A report from the Governors Highway Safety Association indicated that California “leads the nation in cycling deaths.” To be sure, “if you are going to be killed by a car while riding a bicycle, there’s a good chance you are male, older than 20, and living in California.” Between 2010 and 2012, 338 bicyclists in California sustained fatal injuries in collisions with automobiles. That number was the highest in the country, with the state of Florida close behind at 329 bicycle accident fatalities.

California also showed a shocking increase in the total number of bicycle accident deaths. The number of cyclist traffic fatalities in our state rose from 23 in 123 in the course of just two years, and California “had the most bicyclists killed of any state in 2012.” Cycling-related deaths are on the rise across the country, but the high numbers in California should concern all San Diego residents—whether you cycle to work or drive an automobile.

And unsurprisingly, the lack of helmet use is one of the primary factors in fatal bicycle injuries. In 2012 alone, “two-thirds or more of fatally injured bicyclists were not wearing helmets.” While experts can’t be certain about the factors that have produced the rise in bicycle fatalities, we do know that areas in which cyclists are separated from motor vehicles are the safest.

While cyclists can take steps to prevent serious injuries in a bicycle accident, it’s also important to remember that other drivers can be held responsible for accidents caused by negligent driving. If you or someone you love has been injured in a serious collision, you should discuss your case with a dedicated San Diego bicycle accident lawyer. An advocate at the Walton Law Firm can answer your questions today.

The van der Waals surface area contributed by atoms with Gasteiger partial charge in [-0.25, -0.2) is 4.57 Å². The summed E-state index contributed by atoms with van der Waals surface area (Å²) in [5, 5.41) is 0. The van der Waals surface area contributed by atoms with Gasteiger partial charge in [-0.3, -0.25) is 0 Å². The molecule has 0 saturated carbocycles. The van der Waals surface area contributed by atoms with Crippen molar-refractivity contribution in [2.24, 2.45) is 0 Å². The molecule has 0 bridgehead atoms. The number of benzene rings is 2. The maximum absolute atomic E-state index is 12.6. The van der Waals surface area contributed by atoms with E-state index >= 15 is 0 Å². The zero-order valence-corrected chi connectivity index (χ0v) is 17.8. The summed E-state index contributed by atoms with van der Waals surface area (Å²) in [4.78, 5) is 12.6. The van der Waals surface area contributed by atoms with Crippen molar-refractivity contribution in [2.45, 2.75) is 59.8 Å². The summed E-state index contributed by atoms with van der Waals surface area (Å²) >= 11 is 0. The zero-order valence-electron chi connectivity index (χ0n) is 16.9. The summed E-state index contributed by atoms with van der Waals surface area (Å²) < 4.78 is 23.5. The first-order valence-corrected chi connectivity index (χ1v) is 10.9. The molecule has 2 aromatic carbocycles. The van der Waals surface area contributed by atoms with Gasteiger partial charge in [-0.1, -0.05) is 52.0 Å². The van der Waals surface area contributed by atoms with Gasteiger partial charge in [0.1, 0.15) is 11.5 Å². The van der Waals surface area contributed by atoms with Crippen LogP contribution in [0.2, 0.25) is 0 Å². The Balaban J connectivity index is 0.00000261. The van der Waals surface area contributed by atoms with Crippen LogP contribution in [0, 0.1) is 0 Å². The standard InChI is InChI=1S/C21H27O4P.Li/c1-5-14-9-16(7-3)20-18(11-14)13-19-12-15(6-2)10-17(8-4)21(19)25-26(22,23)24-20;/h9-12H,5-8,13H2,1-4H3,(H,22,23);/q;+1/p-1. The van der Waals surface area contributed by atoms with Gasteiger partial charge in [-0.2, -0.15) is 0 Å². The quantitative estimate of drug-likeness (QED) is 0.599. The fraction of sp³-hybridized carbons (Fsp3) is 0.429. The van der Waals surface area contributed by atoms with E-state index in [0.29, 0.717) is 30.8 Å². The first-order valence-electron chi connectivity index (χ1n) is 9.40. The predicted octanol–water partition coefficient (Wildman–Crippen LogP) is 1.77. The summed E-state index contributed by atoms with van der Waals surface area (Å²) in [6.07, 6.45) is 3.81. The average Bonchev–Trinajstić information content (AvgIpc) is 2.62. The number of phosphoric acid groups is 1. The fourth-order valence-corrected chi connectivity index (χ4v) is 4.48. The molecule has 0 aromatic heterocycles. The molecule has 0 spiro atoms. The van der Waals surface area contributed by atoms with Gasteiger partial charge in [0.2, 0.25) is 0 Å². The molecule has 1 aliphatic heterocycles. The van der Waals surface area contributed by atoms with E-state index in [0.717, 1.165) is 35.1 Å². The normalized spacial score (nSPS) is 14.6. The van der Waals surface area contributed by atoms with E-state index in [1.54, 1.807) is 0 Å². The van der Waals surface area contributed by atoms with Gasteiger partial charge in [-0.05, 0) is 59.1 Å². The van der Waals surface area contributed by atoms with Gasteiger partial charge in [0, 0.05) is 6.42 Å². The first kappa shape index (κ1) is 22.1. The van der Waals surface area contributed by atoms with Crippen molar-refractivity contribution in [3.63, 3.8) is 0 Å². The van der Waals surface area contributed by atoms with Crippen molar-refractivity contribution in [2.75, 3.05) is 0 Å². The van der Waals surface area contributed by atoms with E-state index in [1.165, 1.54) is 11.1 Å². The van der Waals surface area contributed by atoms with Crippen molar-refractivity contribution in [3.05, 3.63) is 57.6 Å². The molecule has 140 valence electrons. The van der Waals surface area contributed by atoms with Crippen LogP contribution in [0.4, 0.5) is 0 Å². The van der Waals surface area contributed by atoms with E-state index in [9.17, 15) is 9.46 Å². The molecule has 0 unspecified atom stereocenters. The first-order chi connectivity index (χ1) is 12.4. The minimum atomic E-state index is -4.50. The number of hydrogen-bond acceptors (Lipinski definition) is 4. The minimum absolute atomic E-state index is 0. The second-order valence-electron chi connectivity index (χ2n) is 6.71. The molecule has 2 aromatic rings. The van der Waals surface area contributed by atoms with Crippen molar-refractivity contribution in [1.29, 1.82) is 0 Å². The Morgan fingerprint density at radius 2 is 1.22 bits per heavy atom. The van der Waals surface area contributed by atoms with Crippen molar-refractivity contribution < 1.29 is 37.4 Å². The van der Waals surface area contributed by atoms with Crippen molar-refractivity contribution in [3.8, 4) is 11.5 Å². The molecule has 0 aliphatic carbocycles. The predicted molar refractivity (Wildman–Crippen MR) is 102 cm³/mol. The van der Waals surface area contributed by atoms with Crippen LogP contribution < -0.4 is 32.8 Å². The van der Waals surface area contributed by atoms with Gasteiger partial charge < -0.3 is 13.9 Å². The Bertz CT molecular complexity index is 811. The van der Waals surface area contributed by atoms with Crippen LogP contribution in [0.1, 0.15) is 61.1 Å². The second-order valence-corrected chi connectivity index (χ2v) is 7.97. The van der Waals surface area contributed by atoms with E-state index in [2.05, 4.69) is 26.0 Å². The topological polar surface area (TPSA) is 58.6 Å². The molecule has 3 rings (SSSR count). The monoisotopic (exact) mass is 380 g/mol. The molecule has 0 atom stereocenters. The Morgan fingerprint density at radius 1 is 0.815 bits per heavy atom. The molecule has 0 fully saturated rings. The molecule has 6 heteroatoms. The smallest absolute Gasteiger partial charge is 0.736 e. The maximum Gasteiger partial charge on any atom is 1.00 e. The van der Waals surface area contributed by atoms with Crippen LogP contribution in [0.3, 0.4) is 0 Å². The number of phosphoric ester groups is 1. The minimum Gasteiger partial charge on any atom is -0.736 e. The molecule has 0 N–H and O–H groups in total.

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Many San Diego residents decide to take vacations during the summer months, but traffic collisions can occur without warning. Whether you’re a weekend getaway or a family vacation is in your future, it’s important to think about highway safety. To be sure, a recent article from CNN emphasized that, beginning with Memorial Day, May through August are among the busiest road travel months of the year. As such, it’s important to stay cautious when you’re behind the wheel and to do everything you can to prevent a fatal car accident.4104830230_8176dd136f

Vacation Travel on the Highway

On the Memorial Day holiday alone, AAA estimates that about 33 million Americans take a trip that involves road travel. Indeed, the weekend “brings the start of the summer driving season” to our country, including to the scenic highways of California. At the same time, however, “between now and Labor Day can be one of the most dangerous times of the year to be behind the wheel.” As a result, it’s essential to think about safety matters.

One of the most important actions you and your family can take is, simply, to buckle up when you’re in an automobile. According to the National Highway Traffic Safety Administration (NHTSA), more Americans than ever are using seat belts. Indeed, “Seat belt use reached an all-time high of 87 percent in 2013.” Yet many California residents still need a reminder to wear their seat belts. Nearly 50 percent of all Americans who died in car accidents last year weren’t buckled up.

In addition to wearing a seat belt, it’s also important to think carefully about your teenager’s driving experience. While a lot of teenagers in San Diego hope to take road trips once school lets our, “inexperience can put them at greater risk for accidents.” If you are going to allow your teenager to get behind the wheel this summer for a trip with friends, you should remind him or her about the dangers of distracted driving with the following rules: